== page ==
Recent design school graduate Colin Fung immersed himself in as many internship and volunteer experiences as he could during his studies, and upon graduation. Here he shares the things he picked up while turning laps of the intern circuit.
The design industry is a tough nut to crack and as a recent graduate, the advice of my lecturers still rings clearly in my ears: experience is key. Scoring an internship with an agency or studio is a common goal for many students and graduates but what was formerly coveted as a tremendous opportunity to gain experience and contacts is increasingly becoming a term synonymous with unpaid exploitation. It’s a topsy turvy minefield where one internship can lead to a junior position and another doesn’t even get thanks on the way out. As a former perpetual intern, both paid and unpaid, I have developed an increasing interest in intern’s rights and the growing movement towards paid internships. I wonder how should design students and emerging creatives navigate the complicated decision to potentially give up their work rights to gain a bit of experience? And how can they make the best out of the situation once an internship is underway?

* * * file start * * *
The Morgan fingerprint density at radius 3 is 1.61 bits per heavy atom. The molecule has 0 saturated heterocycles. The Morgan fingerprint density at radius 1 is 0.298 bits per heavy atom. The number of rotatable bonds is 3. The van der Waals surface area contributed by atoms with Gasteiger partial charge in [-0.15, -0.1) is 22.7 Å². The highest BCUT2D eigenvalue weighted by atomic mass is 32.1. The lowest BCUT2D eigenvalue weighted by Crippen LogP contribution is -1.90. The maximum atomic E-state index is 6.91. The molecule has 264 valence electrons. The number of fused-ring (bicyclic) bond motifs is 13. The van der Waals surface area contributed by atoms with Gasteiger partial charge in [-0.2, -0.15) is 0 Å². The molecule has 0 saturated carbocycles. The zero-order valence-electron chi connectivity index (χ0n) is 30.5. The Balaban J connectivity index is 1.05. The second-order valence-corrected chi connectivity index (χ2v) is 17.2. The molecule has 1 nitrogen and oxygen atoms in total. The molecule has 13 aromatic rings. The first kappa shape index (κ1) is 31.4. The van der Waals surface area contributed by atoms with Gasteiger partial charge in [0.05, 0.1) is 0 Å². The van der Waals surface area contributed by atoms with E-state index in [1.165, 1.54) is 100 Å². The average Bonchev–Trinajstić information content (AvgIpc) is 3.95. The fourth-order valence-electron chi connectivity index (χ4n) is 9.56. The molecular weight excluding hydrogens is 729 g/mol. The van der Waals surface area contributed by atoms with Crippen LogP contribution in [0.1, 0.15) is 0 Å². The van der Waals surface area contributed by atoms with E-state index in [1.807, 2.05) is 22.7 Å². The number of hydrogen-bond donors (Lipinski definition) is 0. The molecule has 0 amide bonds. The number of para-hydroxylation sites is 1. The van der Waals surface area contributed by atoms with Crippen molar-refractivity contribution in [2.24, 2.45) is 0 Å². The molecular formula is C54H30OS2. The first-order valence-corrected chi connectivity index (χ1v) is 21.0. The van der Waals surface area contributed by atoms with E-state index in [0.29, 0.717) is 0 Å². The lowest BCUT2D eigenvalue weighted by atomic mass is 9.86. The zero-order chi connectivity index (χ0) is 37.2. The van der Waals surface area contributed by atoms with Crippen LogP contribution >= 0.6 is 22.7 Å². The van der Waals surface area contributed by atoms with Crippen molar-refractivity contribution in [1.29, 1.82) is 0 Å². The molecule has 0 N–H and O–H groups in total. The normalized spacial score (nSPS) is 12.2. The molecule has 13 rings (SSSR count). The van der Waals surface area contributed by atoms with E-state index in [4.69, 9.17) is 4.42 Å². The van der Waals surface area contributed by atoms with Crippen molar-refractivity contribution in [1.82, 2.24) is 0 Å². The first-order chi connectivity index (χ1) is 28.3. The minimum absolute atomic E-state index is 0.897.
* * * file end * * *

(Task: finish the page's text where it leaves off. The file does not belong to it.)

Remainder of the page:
Colleen Chen — executive director and co-founder of Interns Australia, an advocacy and support group for interns — knows from experience the double-sided nature of internships. Chen was set to start an internship with a publishing house when she asked for a written contract and was concerned when she read that the company wanted to retain the rights to her intellectual property and would not take responsibility for her workplace health and safety (Interns Australia strongly recommends protecting your rights by asking for something on paper at the start of any working relationship). This proved to be an important moment in Chen’s career as it launched her passion for working towards fair working rights and conditions for interns in Australia.